“There are a lot of myths about skin-care products,” says Dr. James Yiannias, a dermatologist at Mayo Clinic and co-developer of SkinSAFE, “so if you choose a product that says ‘hypoallergenic’ or ‘dermatologist-tested’, unfortunately, it doesn’t really mean a whole lot.”

For example, we often think of botanical ingredients as “natural” and thus harmless. We’d rather put something natural on our skin than a product laced with unpronounceable chemicals, right? But botanicals can be just as allergenic as synthetic ingredients. One of the major allergy-causing ingredients in skin-care products is fragrance. And “fragrance” can include natural botanicals, such as balsam of Peru, which is highly allergenic.

For most of us, this information just helps us make better choices in skincare products. But for those of us who truly suffer from skin sensitivities or allergies (which often only become more severe with age), it’s critically important information. The SkinSAFE website has a special section for those with very sensitive skin that allows you, presumably along with your doctor, to create a “personal allergy code” (PAC) that filters out products with your specific allergens and only shows you products that are safe for you to use based on your individual profile.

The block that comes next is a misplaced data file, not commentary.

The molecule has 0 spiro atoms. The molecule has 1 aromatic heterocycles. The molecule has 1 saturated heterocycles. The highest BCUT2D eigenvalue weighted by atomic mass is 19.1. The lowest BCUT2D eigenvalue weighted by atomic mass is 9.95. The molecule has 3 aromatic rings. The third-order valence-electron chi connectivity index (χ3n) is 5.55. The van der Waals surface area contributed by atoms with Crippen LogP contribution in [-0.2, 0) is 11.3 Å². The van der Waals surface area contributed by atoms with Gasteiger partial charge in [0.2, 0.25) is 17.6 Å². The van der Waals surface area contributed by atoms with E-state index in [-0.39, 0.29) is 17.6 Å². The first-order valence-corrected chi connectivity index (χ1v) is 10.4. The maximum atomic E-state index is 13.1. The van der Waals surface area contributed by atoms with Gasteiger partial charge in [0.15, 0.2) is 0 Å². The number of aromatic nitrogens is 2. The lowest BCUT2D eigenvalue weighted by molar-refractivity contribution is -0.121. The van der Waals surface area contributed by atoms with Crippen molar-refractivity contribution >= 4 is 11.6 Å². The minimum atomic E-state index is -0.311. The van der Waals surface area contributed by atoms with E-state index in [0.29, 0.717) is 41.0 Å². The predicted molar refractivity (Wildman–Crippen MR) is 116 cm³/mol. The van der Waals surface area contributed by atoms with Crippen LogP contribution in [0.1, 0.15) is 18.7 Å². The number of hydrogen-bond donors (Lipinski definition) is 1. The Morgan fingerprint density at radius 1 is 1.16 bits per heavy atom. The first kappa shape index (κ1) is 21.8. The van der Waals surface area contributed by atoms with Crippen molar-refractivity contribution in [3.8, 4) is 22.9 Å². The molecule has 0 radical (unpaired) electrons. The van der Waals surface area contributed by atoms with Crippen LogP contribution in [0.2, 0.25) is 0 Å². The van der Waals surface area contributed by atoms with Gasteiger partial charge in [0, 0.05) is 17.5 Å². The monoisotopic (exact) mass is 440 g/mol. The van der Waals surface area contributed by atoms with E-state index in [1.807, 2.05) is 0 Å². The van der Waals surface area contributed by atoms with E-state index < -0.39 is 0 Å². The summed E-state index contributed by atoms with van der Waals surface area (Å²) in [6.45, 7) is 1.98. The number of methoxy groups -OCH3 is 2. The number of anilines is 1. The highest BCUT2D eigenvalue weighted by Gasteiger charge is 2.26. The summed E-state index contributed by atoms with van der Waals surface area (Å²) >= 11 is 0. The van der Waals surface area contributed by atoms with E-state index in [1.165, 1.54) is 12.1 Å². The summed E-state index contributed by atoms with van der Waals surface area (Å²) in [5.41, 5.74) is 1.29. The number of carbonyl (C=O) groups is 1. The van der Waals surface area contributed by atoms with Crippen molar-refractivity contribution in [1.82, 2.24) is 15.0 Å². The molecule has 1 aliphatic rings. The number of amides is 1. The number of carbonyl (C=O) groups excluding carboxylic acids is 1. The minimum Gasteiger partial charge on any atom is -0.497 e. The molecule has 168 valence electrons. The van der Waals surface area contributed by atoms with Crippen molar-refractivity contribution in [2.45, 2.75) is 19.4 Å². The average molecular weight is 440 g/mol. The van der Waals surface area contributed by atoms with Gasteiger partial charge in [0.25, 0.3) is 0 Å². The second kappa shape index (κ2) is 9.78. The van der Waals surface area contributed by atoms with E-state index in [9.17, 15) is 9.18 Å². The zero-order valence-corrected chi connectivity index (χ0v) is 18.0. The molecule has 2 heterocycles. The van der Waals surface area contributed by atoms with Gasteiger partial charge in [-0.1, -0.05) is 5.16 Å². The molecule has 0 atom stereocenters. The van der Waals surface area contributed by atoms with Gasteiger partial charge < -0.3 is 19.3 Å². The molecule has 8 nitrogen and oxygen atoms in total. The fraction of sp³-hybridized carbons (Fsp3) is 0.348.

The SkinSAFE app and website are a tremendous resource intended to empower consumers and clinicians alike with current, credible, and badly needed information. And we’re adding SkinSAFE ratings to our product pages and submitting not-yet-rated products for SkinSAFE review. Because as Michelle Robson says, “You just need to know. Information is power.”

 

You describe two issues, one of which is painful sex and the other is embarrassing sound effects when your partner withdraws. You’re wondering why that happens and whether you can change it.

Vaginal DilatorsI don’t have an absolute solution for your dilemma, but I do have a suggestion that I hope will be helpful. We consider the vagina to be a “potential space”; in other words, the walls of the vagina are usually collapsed but can create “space” when needed – when you insert a tampon, for example, or during intercourse. When the space is created, air can, as you describe, enter and be trapped; the entering object (a penis, during intercourse) forces the air out. If the space is tight, there’s likely to be that sound effect you’ve noticed.